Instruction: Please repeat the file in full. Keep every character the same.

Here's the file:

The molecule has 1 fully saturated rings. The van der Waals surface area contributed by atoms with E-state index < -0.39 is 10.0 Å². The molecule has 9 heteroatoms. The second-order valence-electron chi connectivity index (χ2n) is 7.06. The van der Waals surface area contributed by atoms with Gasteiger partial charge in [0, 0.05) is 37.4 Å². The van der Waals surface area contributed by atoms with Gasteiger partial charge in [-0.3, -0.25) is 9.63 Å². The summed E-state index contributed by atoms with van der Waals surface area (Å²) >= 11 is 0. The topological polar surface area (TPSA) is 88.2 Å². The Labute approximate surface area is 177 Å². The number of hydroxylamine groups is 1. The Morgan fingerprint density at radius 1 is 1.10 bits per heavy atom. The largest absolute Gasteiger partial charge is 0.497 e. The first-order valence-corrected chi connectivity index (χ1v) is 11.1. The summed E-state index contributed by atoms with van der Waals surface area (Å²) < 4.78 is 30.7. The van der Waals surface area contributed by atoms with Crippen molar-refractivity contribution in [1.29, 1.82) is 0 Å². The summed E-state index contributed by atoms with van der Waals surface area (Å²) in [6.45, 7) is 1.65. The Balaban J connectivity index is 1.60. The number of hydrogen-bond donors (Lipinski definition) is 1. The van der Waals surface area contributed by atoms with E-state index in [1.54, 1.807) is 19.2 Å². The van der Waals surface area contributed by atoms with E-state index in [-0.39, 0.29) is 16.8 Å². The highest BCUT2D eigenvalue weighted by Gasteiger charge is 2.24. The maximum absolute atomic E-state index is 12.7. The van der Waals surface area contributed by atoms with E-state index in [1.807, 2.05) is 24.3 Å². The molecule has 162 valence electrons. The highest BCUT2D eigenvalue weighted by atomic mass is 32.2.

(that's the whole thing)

The molecule has 1 fully saturated rings. The van der Waals surface area contributed by atoms with E-state index < -0.39 is 10.0 Å². The molecule has 9 heteroatoms. The second-order valence-electron chi connectivity index (χ2n) is 7.06. The van der Waals surface area contributed by atoms with Gasteiger partial charge in [0, 0.05) is 37.4 Å². The van der Waals surface area contributed by atoms with Gasteiger partial charge in [-0.3, -0.25) is 9.63 Å². The summed E-state index contributed by atoms with van der Waals surface area (Å²) >= 11 is 0. The topological polar surface area (TPSA) is 88.2 Å². The Labute approximate surface area is 177 Å². The number of hydroxylamine groups is 1. The Morgan fingerprint density at radius 1 is 1.10 bits per heavy atom. The largest absolute Gasteiger partial charge is 0.497 e. The first-order valence-corrected chi connectivity index (χ1v) is 11.1. The summed E-state index contributed by atoms with van der Waals surface area (Å²) < 4.78 is 30.7. The van der Waals surface area contributed by atoms with Crippen molar-refractivity contribution in [1.29, 1.82) is 0 Å². The summed E-state index contributed by atoms with van der Waals surface area (Å²) in [6.45, 7) is 1.65. The Balaban J connectivity index is 1.60. The number of hydrogen-bond donors (Lipinski definition) is 1. The van der Waals surface area contributed by atoms with E-state index in [1.54, 1.807) is 19.2 Å². The van der Waals surface area contributed by atoms with E-state index in [-0.39, 0.29) is 16.8 Å². The highest BCUT2D eigenvalue weighted by Gasteiger charge is 2.24. The maximum absolute atomic E-state index is 12.7. The van der Waals surface area contributed by atoms with E-state index in [1.807, 2.05) is 24.3 Å². The molecule has 162 valence electrons. The highest BCUT2D eigenvalue weighted by atomic mass is 32.2.